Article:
How difficult is it to fund indie films? Yikes, it's very difficult. But the support is there if you keep pitching your ideas ands shake the right trees.

Please name three of your most favorite directors. How have they been influential in your work? For this film in particular I was very inspired by Natalia Amada's documentary El General, RaMell Ross's Hail County This Morning This Evening, and Sarah Polley's Stories We Tell. Those are all very different, very brave exquisite films, but each made me reflect on the way I wanted to share my own story. I love the space each of those films make for the audience to enter the world being revealed.

How did your project go into production and how did you finalize the cast and the crew? It's a documentary so no cast and crew. I have super 8 footage I took from 1974, when I first held a camera, and also VHS recordings of my trips to Cuba in 1993, and more recent footage from when I created an installation in Havana in 2017. The Documemory is my POV during all those stages of my life and what those encounters with family and Cuba have taught me.

How was the film received by your audience and film festivals and what is your plan for further distribution of the film? We have currently been selected for three film festivals and are waiting to hear about several others. We haven't had a premiere yet but the select few who have seen the film have been very enthusiastic. It is an emotional journey that gets folks to reflect on their own families and heritage.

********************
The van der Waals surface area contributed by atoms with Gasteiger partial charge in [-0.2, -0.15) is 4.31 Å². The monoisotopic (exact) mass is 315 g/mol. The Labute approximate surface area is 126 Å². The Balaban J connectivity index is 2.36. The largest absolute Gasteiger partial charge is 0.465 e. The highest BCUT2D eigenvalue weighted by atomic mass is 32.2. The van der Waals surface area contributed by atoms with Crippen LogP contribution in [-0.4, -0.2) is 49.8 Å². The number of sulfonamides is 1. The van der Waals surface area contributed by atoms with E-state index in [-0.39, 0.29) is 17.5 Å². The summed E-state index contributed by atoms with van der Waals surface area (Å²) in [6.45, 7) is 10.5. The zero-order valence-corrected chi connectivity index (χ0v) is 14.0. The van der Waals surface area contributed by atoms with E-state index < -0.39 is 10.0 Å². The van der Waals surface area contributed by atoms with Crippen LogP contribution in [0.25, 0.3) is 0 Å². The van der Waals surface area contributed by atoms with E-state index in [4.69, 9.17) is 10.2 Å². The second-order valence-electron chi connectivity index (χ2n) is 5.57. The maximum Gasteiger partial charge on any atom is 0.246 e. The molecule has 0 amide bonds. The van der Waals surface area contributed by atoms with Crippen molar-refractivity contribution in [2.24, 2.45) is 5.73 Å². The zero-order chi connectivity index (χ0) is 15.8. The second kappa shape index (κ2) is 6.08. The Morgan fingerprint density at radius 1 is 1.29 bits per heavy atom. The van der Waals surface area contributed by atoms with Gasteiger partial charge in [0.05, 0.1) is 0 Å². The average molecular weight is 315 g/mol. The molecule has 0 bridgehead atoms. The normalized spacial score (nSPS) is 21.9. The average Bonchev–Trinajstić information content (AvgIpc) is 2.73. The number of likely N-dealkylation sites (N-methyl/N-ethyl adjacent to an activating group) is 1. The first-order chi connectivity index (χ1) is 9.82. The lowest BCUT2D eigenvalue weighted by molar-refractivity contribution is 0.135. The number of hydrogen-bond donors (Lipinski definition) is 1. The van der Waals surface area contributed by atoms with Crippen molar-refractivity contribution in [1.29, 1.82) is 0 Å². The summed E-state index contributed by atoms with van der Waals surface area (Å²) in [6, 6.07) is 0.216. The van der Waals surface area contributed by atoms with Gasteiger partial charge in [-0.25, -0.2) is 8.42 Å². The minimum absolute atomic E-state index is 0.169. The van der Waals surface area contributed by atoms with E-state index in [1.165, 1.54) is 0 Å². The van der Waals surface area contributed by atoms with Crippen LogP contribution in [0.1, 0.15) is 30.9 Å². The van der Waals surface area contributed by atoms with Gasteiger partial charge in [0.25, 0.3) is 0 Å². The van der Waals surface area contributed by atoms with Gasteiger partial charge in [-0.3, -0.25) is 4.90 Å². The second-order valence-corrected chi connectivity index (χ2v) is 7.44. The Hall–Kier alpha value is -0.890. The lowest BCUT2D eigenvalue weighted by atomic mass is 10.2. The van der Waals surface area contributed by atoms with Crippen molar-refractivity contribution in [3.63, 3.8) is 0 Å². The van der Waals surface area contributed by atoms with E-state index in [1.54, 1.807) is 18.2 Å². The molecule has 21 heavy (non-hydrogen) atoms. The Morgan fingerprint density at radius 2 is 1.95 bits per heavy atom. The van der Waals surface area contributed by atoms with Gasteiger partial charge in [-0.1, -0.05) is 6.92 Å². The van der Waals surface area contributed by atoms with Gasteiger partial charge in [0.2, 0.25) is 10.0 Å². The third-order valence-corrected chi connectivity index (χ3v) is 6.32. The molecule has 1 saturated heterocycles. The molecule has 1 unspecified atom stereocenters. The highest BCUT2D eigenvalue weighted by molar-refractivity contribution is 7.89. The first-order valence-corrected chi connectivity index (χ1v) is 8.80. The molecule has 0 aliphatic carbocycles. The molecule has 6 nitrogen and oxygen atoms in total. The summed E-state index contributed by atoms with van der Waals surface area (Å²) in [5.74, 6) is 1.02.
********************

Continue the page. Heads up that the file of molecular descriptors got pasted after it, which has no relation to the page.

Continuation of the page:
What do you recommend to other filmmakers regarding the making and the distribution of independent films? Stick with what you are most passionate about. Don't try to make the thing your think others will want you to make. Make the work that you are inspired to make, unapologetically.

What is your next film project and what are you currently working on? I am currently working on a feature film script titled 72, An 18-year-old, fiercely independent Cuban American, Violetta (aka Viv) celebrates New Year’s Eve with her family and friends in New York City 1972 - with the back drop of Nixon’s recent re-election, Watergate, the Vietnam War, and explosive social unrest. Viv spends the wildly festive night gathering the courage to tell her parents a deep secret she has been afraid to share. This film is about the wild array of characters I grew up with from very diverse backgrounds. It's a kind of story I've rarely if ever seen, middle class immigrants partying and struggling together as they adjust to a new life. I plan to shoot the film in 2023.

Why do you make films? I make films because I am passionate about telling the stories the dominant culture tries to pour concrete over. Powerful films have opened up vistas for me, enabled me to reflect on the deep stuff. I want to do that, to make films that offer my audiences an opportunity to be reminded of what lies beneath the surface. Ultimately, I want to move people and get them to feel.